Newsletter sent 11:26PM 11/12/2013

Newsletter for AEAT Pension Scheme members. No 1: December 2013

It is just over a year since AEA Technology plc was wound up in a pre-pack administration. You are no doubt aware this has had a catastrophic effect on the AEAT Pension Scheme, with its impending transfer to the Pension Protection Fund (PPF). This is terrible news as not only will there be a 10% overall reduction in pension for those yet to retire, there will be a loss of index-linking, with a drastic cut in annual inflation allowance. The impact of removing index-linking should not be underestimated, as it will result in a serious reduction in the real value of the pension with time.

How much do we stand to lose?

The AEAT Pension Scheme entered the Assessment Stage for transfer to the PPF on 8th November 2012, the date AEA Technology plc entered the pre-pack administration. As of that date, member benefits are determined and paid according to the PPF rules, which effectively supersede the rules of the Scheme.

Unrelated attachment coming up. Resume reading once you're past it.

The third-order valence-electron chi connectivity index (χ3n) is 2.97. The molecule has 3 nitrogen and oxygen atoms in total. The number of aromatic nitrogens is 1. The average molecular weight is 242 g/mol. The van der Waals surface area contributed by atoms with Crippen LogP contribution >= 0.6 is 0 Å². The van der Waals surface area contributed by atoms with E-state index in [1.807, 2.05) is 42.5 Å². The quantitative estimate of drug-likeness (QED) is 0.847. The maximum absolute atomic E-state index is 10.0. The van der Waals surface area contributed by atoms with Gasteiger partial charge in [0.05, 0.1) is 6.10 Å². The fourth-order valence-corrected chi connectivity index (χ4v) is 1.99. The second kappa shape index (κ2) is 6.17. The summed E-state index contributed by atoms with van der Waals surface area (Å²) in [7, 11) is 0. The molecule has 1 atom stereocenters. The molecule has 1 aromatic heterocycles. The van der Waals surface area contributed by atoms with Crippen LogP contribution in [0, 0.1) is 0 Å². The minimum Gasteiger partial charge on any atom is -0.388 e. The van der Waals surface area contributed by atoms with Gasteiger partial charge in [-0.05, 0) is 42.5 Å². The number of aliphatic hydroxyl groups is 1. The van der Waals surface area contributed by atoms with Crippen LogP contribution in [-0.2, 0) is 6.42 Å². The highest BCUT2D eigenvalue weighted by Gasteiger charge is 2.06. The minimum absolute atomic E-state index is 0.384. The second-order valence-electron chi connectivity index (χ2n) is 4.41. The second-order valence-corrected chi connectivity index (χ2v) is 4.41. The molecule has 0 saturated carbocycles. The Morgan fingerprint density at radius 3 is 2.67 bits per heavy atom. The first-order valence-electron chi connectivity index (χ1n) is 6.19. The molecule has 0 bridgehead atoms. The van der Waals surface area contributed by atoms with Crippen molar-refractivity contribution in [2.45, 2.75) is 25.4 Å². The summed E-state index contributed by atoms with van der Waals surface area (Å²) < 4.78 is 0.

The important differences between the Scheme rules and those of the PPF concern inflation linkage and the imposition of caps. Under the PPF, for those below the Normal Retirement Age (NRA) – 60 for many of us – pensions will be initially paid at 90% of their original value. Those of us aged above the NRA on the 8th November 2012 will receive 100% in the first instance. There is also a cap on the total amount of benefit payable that is dependent on age, although this only affects a very small minority those who retired on a high salary and has been relaxed slightly for those with long service. Full details of how entry into the PPF will affect you can be found on the PPF website: